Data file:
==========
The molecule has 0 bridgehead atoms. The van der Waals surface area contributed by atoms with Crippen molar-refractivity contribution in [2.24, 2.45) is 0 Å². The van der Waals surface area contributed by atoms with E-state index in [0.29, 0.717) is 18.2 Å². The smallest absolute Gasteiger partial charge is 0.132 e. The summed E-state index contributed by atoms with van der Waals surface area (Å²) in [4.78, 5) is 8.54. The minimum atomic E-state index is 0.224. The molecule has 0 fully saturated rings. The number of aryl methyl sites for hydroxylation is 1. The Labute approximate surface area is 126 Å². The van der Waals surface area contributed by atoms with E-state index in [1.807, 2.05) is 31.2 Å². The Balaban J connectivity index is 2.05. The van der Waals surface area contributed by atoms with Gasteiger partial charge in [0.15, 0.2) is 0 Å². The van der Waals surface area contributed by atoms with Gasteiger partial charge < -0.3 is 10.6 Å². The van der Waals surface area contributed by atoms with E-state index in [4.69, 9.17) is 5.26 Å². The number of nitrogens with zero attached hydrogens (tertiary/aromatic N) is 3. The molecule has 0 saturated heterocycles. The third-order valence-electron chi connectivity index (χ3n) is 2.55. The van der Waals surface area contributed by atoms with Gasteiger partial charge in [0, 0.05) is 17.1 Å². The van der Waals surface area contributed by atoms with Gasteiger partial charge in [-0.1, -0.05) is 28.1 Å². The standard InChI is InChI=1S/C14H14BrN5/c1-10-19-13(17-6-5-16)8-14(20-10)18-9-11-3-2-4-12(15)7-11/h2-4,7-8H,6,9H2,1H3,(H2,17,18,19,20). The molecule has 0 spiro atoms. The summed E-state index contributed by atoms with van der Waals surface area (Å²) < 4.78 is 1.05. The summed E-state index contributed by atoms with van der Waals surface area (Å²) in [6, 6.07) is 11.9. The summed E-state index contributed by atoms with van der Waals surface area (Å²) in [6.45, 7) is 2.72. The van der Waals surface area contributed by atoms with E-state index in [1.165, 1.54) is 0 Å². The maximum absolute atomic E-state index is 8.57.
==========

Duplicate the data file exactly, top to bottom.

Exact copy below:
The molecule has 0 bridgehead atoms. The van der Waals surface area contributed by atoms with Crippen molar-refractivity contribution in [2.24, 2.45) is 0 Å². The van der Waals surface area contributed by atoms with E-state index in [0.29, 0.717) is 18.2 Å². The smallest absolute Gasteiger partial charge is 0.132 e. The summed E-state index contributed by atoms with van der Waals surface area (Å²) in [4.78, 5) is 8.54. The minimum atomic E-state index is 0.224. The molecule has 0 fully saturated rings. The number of aryl methyl sites for hydroxylation is 1. The Labute approximate surface area is 126 Å². The van der Waals surface area contributed by atoms with E-state index in [1.807, 2.05) is 31.2 Å². The Balaban J connectivity index is 2.05. The van der Waals surface area contributed by atoms with Gasteiger partial charge in [0.15, 0.2) is 0 Å². The van der Waals surface area contributed by atoms with Gasteiger partial charge < -0.3 is 10.6 Å². The van der Waals surface area contributed by atoms with E-state index in [4.69, 9.17) is 5.26 Å². The number of nitrogens with zero attached hydrogens (tertiary/aromatic N) is 3. The molecule has 0 saturated heterocycles. The third-order valence-electron chi connectivity index (χ3n) is 2.55. The van der Waals surface area contributed by atoms with Gasteiger partial charge in [0, 0.05) is 17.1 Å². The van der Waals surface area contributed by atoms with Gasteiger partial charge in [-0.1, -0.05) is 28.1 Å². The standard InChI is InChI=1S/C14H14BrN5/c1-10-19-13(17-6-5-16)8-14(20-10)18-9-11-3-2-4-12(15)7-11/h2-4,7-8H,6,9H2,1H3,(H2,17,18,19,20). The molecule has 0 spiro atoms. The summed E-state index contributed by atoms with van der Waals surface area (Å²) < 4.78 is 1.05. The summed E-state index contributed by atoms with van der Waals surface area (Å²) in [6, 6.07) is 11.9. The summed E-state index contributed by atoms with van der Waals surface area (Å²) in [6.45, 7) is 2.72. The van der Waals surface area contributed by atoms with E-state index in [1.165, 1.54) is 0 Å². The maximum absolute atomic E-state index is 8.57.